What projects are you working on, and what do you have currently in the pipeline?
Oh well, that’d be telling… After Seal of the Worm, the 10th and last book of the current series, I’m looking to bring out a standalone fantasy currently going under the title, Guns of the Dawn. It’s set in a secondary world that resembles the early 19th century, so Napoleonic/War of Independence sort of time, and my unofficial tagline is Jane Austen meets Bernard Cornwell.
What are you reading at the moment (fiction and/or non-fiction)?
I read genre fiction voraciously. I’ve just finished Peter Beagle’s short story collection Sleight of Hand (I’m a huge fan of Beagle). Other recent books that really stood out were Chris Beckett’s Dark Eden, some of the best SF I’ve come across in a long time, and Francis Hardinge’s A Face Like Glass.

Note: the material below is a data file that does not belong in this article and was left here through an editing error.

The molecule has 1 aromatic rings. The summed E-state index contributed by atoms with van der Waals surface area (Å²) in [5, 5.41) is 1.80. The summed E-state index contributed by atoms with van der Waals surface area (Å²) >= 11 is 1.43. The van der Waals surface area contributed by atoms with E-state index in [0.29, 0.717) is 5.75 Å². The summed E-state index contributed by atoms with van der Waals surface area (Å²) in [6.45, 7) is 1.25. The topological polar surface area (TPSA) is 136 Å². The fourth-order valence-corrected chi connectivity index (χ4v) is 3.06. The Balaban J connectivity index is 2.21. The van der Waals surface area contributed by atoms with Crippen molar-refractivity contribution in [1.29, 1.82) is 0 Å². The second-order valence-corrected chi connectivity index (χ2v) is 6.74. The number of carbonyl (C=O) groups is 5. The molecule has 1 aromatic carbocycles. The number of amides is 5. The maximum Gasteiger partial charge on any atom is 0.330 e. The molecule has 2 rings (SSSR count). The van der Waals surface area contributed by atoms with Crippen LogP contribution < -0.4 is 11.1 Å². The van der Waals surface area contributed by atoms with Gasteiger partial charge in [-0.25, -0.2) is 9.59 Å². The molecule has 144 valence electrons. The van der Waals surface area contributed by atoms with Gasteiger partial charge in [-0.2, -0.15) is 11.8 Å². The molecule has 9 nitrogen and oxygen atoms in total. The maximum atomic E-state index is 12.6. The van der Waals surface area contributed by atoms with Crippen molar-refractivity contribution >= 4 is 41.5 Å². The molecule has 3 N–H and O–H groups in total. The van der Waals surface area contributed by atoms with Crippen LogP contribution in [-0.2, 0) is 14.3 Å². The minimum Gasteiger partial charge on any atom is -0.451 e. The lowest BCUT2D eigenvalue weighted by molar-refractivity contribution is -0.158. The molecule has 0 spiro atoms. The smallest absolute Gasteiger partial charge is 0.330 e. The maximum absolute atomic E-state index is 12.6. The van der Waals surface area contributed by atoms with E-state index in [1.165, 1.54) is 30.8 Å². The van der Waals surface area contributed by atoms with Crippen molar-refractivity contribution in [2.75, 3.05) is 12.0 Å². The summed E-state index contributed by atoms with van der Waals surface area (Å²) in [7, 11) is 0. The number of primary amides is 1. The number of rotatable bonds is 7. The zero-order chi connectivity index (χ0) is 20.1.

What’s something readers might be surprised to learn about you?
I’m Spartacus. And so is my wife.
What are you most looking forward to in the next twelve months?
Eastercon, one of the UK’s big conventions, is happening right next door to me next year, which will be convenient, and of course we have Worldcon and the World Fantasy Convention coming to the UK, so it’s going to be busy. I am also looking forward to people getting their hands on my next book, War Master’s Gate, because I’m very proud of it, it brings a lot of different threads in the plot together. And the Hobbit. Seriously, I’m looking forward to that, but then isn’t everyone?
Tricksy Hobbitses & their Moving Pictureses
Shadows of the Apt: Empire in Black and Gold, Dragonfly Falling, Blood of the Mantis, Salute the Dark, The Scarab Path, The Sea Watch, Heirs of the Blade, War Master’s Gate [forthcoming], Seal of the Worm [forthcoming]
If you’d like to learn more about Tchaikovsky’s novels, be sure to check out his website. Or just buy them, or get them from your local library. You’re in for a treat.